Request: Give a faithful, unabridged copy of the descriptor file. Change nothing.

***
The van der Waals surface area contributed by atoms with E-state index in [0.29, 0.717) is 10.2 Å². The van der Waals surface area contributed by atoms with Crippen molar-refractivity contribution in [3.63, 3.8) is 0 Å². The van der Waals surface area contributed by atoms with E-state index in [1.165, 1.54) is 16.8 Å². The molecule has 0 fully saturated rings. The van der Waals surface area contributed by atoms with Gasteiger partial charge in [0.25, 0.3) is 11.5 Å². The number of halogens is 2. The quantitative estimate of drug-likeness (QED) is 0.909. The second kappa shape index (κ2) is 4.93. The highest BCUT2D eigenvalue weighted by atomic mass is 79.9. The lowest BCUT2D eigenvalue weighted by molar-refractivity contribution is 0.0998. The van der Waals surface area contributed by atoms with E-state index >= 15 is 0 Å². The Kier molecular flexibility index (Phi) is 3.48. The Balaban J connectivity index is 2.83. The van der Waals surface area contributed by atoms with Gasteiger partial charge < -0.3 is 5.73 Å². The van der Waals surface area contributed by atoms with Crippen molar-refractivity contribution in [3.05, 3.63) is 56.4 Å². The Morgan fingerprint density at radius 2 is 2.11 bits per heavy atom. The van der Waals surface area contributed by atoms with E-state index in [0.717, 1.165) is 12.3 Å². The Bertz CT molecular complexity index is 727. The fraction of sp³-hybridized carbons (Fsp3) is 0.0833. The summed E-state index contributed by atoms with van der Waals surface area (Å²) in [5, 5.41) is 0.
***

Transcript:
The van der Waals surface area contributed by atoms with E-state index in [0.29, 0.717) is 10.2 Å². The van der Waals surface area contributed by atoms with Crippen molar-refractivity contribution in [3.63, 3.8) is 0 Å². The van der Waals surface area contributed by atoms with E-state index in [1.165, 1.54) is 16.8 Å². The molecule has 0 fully saturated rings. The van der Waals surface area contributed by atoms with Gasteiger partial charge in [0.25, 0.3) is 11.5 Å². The number of halogens is 2. The quantitative estimate of drug-likeness (QED) is 0.909. The second kappa shape index (κ2) is 4.93. The highest BCUT2D eigenvalue weighted by atomic mass is 79.9. The lowest BCUT2D eigenvalue weighted by molar-refractivity contribution is 0.0998. The van der Waals surface area contributed by atoms with E-state index >= 15 is 0 Å². The Kier molecular flexibility index (Phi) is 3.48. The Balaban J connectivity index is 2.83. The van der Waals surface area contributed by atoms with Gasteiger partial charge < -0.3 is 5.73 Å². The van der Waals surface area contributed by atoms with Crippen molar-refractivity contribution in [3.05, 3.63) is 56.4 Å². The Morgan fingerprint density at radius 2 is 2.11 bits per heavy atom. The van der Waals surface area contributed by atoms with E-state index in [0.717, 1.165) is 12.3 Å². The Bertz CT molecular complexity index is 727. The fraction of sp³-hybridized carbons (Fsp3) is 0.0833. The summed E-state index contributed by atoms with van der Waals surface area (Å²) in [5, 5.41) is 0.